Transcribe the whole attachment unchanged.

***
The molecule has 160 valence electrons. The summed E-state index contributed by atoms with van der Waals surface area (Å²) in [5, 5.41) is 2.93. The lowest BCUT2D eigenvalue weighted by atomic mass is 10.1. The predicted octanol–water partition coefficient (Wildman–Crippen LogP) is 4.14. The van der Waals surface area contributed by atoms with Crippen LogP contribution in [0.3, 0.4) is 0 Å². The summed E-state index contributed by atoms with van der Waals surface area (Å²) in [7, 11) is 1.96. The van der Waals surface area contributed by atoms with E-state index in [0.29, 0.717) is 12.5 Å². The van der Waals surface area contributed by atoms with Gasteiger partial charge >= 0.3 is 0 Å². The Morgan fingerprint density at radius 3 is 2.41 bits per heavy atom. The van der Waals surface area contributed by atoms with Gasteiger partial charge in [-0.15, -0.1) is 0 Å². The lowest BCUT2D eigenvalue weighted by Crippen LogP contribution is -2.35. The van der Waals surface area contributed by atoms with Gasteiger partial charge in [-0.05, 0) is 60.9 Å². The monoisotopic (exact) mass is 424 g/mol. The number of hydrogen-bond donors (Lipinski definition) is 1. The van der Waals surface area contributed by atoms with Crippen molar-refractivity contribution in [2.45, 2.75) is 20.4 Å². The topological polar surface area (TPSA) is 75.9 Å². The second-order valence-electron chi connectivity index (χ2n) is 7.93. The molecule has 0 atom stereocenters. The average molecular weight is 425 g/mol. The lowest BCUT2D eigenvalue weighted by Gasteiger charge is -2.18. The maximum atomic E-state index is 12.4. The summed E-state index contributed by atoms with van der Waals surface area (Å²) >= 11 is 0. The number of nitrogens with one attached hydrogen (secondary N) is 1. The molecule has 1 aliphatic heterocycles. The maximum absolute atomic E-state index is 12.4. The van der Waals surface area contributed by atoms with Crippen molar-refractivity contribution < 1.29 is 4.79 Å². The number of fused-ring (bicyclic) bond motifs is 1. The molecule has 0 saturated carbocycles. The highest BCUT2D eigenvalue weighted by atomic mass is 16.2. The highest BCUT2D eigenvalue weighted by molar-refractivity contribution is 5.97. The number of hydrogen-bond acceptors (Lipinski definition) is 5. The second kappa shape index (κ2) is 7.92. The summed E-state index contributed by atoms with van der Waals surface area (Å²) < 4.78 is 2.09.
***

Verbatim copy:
The molecule has 160 valence electrons. The summed E-state index contributed by atoms with van der Waals surface area (Å²) in [5, 5.41) is 2.93. The lowest BCUT2D eigenvalue weighted by atomic mass is 10.1. The predicted octanol–water partition coefficient (Wildman–Crippen LogP) is 4.14. The van der Waals surface area contributed by atoms with Crippen LogP contribution in [0.3, 0.4) is 0 Å². The summed E-state index contributed by atoms with van der Waals surface area (Å²) in [7, 11) is 1.96. The van der Waals surface area contributed by atoms with E-state index in [0.29, 0.717) is 12.5 Å². The van der Waals surface area contributed by atoms with Gasteiger partial charge >= 0.3 is 0 Å². The Morgan fingerprint density at radius 3 is 2.41 bits per heavy atom. The van der Waals surface area contributed by atoms with Gasteiger partial charge in [-0.15, -0.1) is 0 Å². The lowest BCUT2D eigenvalue weighted by Crippen LogP contribution is -2.35. The van der Waals surface area contributed by atoms with Gasteiger partial charge in [-0.05, 0) is 60.9 Å². The monoisotopic (exact) mass is 424 g/mol. The number of hydrogen-bond donors (Lipinski definition) is 1. The van der Waals surface area contributed by atoms with Crippen molar-refractivity contribution in [2.45, 2.75) is 20.4 Å². The topological polar surface area (TPSA) is 75.9 Å². The second-order valence-electron chi connectivity index (χ2n) is 7.93. The molecule has 0 atom stereocenters. The average molecular weight is 425 g/mol. The lowest BCUT2D eigenvalue weighted by Gasteiger charge is -2.18. The maximum atomic E-state index is 12.4. The summed E-state index contributed by atoms with van der Waals surface area (Å²) >= 11 is 0. The number of nitrogens with one attached hydrogen (secondary N) is 1. The molecule has 1 aliphatic heterocycles. The maximum absolute atomic E-state index is 12.4. The van der Waals surface area contributed by atoms with Crippen molar-refractivity contribution < 1.29 is 4.79 Å². The number of fused-ring (bicyclic) bond motifs is 1. The molecule has 0 saturated carbocycles. The highest BCUT2D eigenvalue weighted by atomic mass is 16.2. The highest BCUT2D eigenvalue weighted by molar-refractivity contribution is 5.97. The number of hydrogen-bond acceptors (Lipinski definition) is 5. The second kappa shape index (κ2) is 7.92. The summed E-state index contributed by atoms with van der Waals surface area (Å²) < 4.78 is 2.09.